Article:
Salmon sperm is being used to make eco-friendly plastic

By Alma Fabiani

Updated Jan 10, 2022 at 08:47 AM

Reading time: 2 minutes

Researchers at Tianjin University (TJU) in China have developed a sustainable, biodegradable plastic derived from salmon sperm and vegetable oil, which might just be the most viable solution yet for the world’s imminent plastic pollution problem.

The promising material was created by extracting strands of DNA from the sperm of salmon—although it should be noted that the semen could come from just about any living thing—and dissolving the genetic matter in water with ionomers, a type of polymer commonly found in adhesives, to produce a gel that’s pliable enough to be moulded into various forms such as a cup. The substance is then freeze-dried to set the shape.

https://www.tiktok.com/@screenshothq/video/7036762191462157574

The researchers’ experimentation led to the creation of a rumpled-looking cup, a model of DNA and puzzle pieces, all made of what they call “DNA-based plastic.” Both DNA and plastics are made of polymers, which may be naturally occurring or synthetic (the former abundantly available in plants, animals and bacteria, and the latter relying on petroleum oil, also known as fossil fuels).

The result looks and feels somewhat like plastic but produces less than 5 per cent of the carbon emissions generated during typical polystyrene plastic manufacturing, according to a recent study published in the Journal of the American Chemical Society.

“To the best of our knowledge, our reported DNA plastics are the most environmentally sustainable materials of any known plastics,” said lead researcher Dayong Yang, The Times of London first reported in October 2021.

It goes without saying that plastic products are often used to contain liquid. But considering that rehydration of the eco-friendly material is needed in order for it to be recycled, using it as a viable cup option is probably out of the question—not to mention that drinking from a cup made out of dried fish sperm probably isn’t anyone’s go-to move. That being said, it theoretically could be used for other non-moisture related purposes such as electronics and other forms of packaging. Researchers have also suggested that such bioplastic vessels would have to be treated with a waterproofing material, which could, unfortunately, diminish its recyclability.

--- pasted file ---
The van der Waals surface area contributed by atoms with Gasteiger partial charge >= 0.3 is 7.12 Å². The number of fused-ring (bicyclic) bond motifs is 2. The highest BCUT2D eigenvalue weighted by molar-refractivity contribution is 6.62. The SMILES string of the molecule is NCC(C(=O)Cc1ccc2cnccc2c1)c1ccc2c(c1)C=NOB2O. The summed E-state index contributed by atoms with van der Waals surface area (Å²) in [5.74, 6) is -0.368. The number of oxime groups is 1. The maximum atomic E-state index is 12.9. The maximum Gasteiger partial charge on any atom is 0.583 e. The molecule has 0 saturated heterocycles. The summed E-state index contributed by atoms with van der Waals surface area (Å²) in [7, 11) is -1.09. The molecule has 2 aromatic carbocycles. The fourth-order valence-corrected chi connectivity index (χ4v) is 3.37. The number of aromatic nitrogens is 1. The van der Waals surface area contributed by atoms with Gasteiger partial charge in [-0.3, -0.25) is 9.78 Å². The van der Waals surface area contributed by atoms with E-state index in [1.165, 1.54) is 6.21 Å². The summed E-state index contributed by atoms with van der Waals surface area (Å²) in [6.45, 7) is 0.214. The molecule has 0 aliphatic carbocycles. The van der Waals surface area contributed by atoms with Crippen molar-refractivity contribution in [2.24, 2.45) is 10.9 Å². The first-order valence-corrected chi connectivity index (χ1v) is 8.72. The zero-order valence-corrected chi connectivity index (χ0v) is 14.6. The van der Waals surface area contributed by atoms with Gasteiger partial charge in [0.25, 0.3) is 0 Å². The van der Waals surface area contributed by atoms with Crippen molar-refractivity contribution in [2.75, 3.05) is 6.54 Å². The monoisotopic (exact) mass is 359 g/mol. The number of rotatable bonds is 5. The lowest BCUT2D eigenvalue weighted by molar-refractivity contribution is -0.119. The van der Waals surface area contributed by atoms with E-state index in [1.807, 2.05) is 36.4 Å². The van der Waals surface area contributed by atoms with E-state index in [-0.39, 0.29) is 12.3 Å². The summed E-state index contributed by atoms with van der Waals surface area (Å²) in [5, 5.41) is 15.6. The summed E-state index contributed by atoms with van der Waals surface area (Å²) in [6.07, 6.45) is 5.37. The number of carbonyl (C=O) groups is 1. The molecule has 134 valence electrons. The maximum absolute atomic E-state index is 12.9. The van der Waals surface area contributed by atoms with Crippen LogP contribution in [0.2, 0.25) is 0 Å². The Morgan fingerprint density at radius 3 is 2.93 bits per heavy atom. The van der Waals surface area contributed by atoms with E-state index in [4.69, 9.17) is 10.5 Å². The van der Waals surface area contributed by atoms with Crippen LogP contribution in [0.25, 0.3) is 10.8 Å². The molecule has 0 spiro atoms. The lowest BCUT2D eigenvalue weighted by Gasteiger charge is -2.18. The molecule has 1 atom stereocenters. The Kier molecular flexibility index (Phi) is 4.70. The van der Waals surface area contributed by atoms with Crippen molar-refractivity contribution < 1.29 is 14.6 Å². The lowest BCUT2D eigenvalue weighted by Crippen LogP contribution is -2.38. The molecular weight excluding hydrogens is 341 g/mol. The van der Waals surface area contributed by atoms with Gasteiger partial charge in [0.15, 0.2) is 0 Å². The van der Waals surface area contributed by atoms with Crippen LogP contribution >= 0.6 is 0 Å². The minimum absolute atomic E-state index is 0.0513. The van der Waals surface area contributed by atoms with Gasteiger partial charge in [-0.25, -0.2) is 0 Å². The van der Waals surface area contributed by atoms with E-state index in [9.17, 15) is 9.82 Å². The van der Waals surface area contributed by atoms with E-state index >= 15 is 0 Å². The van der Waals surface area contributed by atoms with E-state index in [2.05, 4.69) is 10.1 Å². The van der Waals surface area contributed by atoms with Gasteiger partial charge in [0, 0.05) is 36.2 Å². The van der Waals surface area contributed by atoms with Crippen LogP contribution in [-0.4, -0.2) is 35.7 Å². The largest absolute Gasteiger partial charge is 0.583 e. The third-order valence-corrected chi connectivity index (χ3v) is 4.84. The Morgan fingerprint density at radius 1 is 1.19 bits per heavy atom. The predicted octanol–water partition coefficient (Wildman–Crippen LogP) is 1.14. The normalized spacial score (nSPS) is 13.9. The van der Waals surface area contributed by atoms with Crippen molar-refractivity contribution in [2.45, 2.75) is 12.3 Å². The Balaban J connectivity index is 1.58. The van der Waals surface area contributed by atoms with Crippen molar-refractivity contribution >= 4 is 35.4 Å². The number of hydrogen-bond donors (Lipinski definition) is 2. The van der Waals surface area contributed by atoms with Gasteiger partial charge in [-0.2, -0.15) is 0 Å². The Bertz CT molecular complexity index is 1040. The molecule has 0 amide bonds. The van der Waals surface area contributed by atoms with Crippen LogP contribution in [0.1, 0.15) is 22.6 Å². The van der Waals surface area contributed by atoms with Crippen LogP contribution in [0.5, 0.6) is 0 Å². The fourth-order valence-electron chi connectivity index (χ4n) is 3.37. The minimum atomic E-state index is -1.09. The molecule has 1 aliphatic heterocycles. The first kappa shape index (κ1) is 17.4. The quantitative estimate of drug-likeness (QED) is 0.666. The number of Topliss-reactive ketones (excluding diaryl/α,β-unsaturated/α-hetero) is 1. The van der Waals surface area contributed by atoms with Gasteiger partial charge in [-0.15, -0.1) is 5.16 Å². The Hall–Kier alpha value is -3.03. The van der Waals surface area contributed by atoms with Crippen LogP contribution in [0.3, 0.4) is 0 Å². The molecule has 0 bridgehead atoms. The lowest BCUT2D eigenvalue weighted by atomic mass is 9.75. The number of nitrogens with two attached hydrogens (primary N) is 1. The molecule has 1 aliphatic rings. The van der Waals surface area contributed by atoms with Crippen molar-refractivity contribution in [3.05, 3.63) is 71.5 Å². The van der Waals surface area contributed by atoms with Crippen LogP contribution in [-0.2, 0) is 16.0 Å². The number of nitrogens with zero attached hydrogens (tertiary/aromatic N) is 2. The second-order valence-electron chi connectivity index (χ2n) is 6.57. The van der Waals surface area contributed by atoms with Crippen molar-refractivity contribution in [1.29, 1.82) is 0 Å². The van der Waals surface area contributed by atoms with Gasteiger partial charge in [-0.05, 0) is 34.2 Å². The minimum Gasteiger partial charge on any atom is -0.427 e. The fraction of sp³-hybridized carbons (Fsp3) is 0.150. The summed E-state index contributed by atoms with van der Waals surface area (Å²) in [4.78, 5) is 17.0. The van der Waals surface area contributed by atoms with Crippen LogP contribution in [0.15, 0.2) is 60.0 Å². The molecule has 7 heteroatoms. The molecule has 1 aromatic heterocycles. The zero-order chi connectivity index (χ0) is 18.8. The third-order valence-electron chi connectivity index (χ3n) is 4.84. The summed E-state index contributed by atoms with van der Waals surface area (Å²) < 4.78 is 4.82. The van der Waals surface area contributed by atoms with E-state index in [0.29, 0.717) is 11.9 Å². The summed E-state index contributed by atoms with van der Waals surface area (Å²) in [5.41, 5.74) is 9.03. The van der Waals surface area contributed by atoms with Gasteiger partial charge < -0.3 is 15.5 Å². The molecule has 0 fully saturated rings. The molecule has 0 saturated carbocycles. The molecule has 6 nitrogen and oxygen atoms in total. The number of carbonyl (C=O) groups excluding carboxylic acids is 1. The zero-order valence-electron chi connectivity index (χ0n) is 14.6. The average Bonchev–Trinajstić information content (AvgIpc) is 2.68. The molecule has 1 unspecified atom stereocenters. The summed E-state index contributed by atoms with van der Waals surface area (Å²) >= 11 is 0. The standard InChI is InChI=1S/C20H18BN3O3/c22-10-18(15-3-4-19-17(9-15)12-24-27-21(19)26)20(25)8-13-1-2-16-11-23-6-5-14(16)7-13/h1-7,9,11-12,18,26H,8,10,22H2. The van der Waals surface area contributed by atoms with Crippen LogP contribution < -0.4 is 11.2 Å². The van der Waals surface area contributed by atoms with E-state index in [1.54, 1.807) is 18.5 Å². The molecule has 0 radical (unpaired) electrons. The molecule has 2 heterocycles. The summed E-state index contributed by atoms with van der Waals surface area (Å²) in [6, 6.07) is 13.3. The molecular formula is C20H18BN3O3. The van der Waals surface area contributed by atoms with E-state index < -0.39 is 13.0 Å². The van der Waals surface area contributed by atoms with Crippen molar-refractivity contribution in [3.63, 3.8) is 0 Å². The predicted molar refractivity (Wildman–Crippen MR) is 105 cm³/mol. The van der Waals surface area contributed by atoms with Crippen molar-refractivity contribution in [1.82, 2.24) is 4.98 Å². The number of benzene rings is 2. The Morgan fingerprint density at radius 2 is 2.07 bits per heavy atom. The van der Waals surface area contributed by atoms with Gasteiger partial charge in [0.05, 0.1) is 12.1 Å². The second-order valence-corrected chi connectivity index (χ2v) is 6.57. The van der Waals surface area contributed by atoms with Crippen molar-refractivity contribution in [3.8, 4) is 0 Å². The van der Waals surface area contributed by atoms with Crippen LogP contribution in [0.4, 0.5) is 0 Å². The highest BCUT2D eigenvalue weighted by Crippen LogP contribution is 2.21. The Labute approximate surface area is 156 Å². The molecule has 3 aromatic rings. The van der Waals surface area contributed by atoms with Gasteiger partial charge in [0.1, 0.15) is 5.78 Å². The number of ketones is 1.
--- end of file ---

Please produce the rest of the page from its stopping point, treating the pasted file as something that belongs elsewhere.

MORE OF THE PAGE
Yang’s team found their invention “showed obvious superiority in terms of biodegradability, the production of by-products, [carbon] emission, energy consumption and processing quality,” they wrote in their report.

Their research comes as scientists scramble to find solutions to reduce plastic waste. In the US alone, more than 30 million tons of plastic are discarded annually, only 8 per cent of which gets recycled, according to a 2019 report by the Plastic Pollution Coalition, which was first highlighted in a New York Post article. Much of the rest ends up in landfills, while another 1 to 2 million tons is littered on land and in water, where it may be broken down into microplastics, and later consumed by animals and humans alike.

Meanwhile in the UK, a 2021 report from Greenpeace unveiled that only 10 per cent of our plastics are recycled while the rest is, quite literally, dumped in other countries. Reporting on the matter for Screen Shot, Jack Ramage wrote, “Investigating ten sites across Southern Turkey, in its latest report, Thrashed, Greenpeace found plastics from major UK supermarkets burned or dumped. Plastic waste was also found in waterways, floating downstream and washing up on the Mediterranean coast.”

Considering how abundant DNA is as a resource, this new hydrogel plastic could prove to be a good alternative. How scientists will collect enough sperm to make mass production possible is another problem we’re not quite ready to face just yet.

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